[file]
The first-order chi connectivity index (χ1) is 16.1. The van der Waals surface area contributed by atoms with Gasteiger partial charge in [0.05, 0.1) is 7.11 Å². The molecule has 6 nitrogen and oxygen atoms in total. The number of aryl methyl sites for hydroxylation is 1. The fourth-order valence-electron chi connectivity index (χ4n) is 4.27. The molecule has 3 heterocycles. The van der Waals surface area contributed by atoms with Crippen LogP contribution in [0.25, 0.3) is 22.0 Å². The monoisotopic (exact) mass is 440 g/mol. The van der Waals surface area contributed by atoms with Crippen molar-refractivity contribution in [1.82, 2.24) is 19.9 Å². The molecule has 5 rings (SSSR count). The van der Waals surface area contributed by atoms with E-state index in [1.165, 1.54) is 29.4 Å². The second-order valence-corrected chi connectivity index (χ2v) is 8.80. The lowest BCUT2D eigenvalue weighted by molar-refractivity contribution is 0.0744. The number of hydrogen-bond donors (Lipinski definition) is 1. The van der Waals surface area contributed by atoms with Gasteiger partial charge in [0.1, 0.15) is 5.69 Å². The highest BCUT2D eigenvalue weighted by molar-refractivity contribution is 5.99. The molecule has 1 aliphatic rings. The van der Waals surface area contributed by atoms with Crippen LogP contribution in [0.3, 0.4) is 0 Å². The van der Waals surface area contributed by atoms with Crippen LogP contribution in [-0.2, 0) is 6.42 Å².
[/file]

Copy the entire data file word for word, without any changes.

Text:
The first-order chi connectivity index (χ1) is 16.1. The van der Waals surface area contributed by atoms with Gasteiger partial charge in [0.05, 0.1) is 7.11 Å². The molecule has 6 nitrogen and oxygen atoms in total. The number of aryl methyl sites for hydroxylation is 1. The fourth-order valence-electron chi connectivity index (χ4n) is 4.27. The molecule has 3 heterocycles. The van der Waals surface area contributed by atoms with Crippen LogP contribution in [0.25, 0.3) is 22.0 Å². The monoisotopic (exact) mass is 440 g/mol. The van der Waals surface area contributed by atoms with Crippen molar-refractivity contribution in [1.82, 2.24) is 19.9 Å². The molecule has 5 rings (SSSR count). The van der Waals surface area contributed by atoms with E-state index in [1.165, 1.54) is 29.4 Å². The second-order valence-corrected chi connectivity index (χ2v) is 8.80. The lowest BCUT2D eigenvalue weighted by molar-refractivity contribution is 0.0744. The number of hydrogen-bond donors (Lipinski definition) is 1. The van der Waals surface area contributed by atoms with Gasteiger partial charge in [0.1, 0.15) is 5.69 Å². The highest BCUT2D eigenvalue weighted by molar-refractivity contribution is 5.99. The molecule has 1 aliphatic rings. The van der Waals surface area contributed by atoms with Crippen LogP contribution in [0.3, 0.4) is 0 Å². The van der Waals surface area contributed by atoms with Crippen LogP contribution in [-0.2, 0) is 6.42 Å².